All Contents © 2007, 2013 David S. Guseman, LCSW  
Tossed on the waves of our emotions, we forget that we are the sea.


Chronic pain (pain which lasts six months or more) is perhaps the most debilitating category of ailments in our society today.  One out of every six people in the U.S. currently suffer from chronic pain and perhaps as many as half of all Americans will suffer from chronic pain at some time in their lives.

The faces of chronic pain are many:  back pain, migraine headaches, fibromyalgia, arthritis, reflex sympathetic dystrophy (RSD), irritable bowel syndrome (IBS), post-surgical pain, cancer pain...the list goes on and on.  Western medicine applies a mostly mechanical approach to pain control, based in surgical procedures and pharmacological (drug) interventions.  My own experience of working in a medical pain clinic taught me that these interventions are often tremendously useful.  Just as often, though, they seemed to be useless or even harmful.

Pete was a sixty-ish ex-truck-driver who had been disabled and unable to work for many years as a result of an accident which severely injured his legs.  I only saw Pete once, as he attended a workshop that I was giving at a local senior center.  On that workshop Tuesday I taught a small group the basis of my pain relief techniques.  I did not know it at the time, but Pete was very uncomfortable in public places where he had to stand for any period of time.  Between the pain and the fear of his legs giving out, he had shied away from supermarkets and such places for more than a decade.  Pete was attentive but, in a short workshop of about fifteen seniors, he received no special attention..  At the next session, a week later, I noted that Pete was missing.  I later was told that Pete had died of natural causes, in his sleep, on Friday night.

I was upset for Pete, and upset for myself.  If only I had seen Pete earlier, I could have helped him to relieve his pain in his last days.

Then I received, through a friend, news from Pete’s wife.  It seems that Pete had taken the class very seriously and applied the pain relief techniques continually.  As a result, he had a breakthrough with his pain.  He went out.  He played with friends.  He went to the supermarket.  Pete was free of the tyranny of his pain for the first time in years.  And he thoroughly enjoyed that freedom for those final three days of his life.  Pete’s wife was, at the same time, devastated by her loss and grateful for the quality of Pete’s last days.  I, too, was in awe and gratitude for the part I was given to play in the last earthly days of a stranger in pain.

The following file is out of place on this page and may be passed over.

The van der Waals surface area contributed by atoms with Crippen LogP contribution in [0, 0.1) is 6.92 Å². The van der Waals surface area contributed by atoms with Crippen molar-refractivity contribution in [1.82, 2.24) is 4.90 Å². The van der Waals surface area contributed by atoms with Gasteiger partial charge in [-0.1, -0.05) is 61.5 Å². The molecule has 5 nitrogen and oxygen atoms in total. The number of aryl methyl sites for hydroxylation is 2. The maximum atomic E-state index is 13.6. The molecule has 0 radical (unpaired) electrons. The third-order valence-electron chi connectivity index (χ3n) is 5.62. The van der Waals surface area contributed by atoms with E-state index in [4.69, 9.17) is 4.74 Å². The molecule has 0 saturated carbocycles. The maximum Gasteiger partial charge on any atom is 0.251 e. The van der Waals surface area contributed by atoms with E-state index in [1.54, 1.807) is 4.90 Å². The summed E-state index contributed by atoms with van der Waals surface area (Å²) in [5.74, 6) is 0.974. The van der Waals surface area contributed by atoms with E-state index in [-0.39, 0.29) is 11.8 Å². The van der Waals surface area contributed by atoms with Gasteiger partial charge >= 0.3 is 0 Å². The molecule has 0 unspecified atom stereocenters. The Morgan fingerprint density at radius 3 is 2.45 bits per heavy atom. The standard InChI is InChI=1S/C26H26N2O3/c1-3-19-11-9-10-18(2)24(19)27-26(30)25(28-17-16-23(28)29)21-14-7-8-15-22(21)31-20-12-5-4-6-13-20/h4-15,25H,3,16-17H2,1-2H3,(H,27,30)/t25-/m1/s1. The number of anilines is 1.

I feel blessed to have produced a few “miracles” like Pete’s, and many more “minor miracles” of reduced pain and suffering.

I often say, “Been told ‘learn to live with it’?  I’ll show you how to live without it.”   If you’re ready to learn, click here to find out how to get started.

“Pain is temporary. It may last a minute, or an hour, or a day, or a year, but eventually it will subside and something else will take its place. If I quit, it lasts forever.”  ~Lance Armstrong
“Pain is inevitable, but suffering is optional.”
“Your pain is the breaking of the shell that encloses your understanding. Even as the stone of the fruit must break, that its heart may stand in the sun, so must you know pain. And could you keep your heart in wonder at the daily miracles of your life, your pain would not seem less wondrous than your joy; And you would accept the seasons of your heart, even as you have always accepted the seasons that pass over your fields. And you would watch with serenity through the winters of your grief.”  ~Kahlil Gibran
“Pain was not given thee merely to be miserable under; learn from it, turn it to account.”
~Thomas Carlyle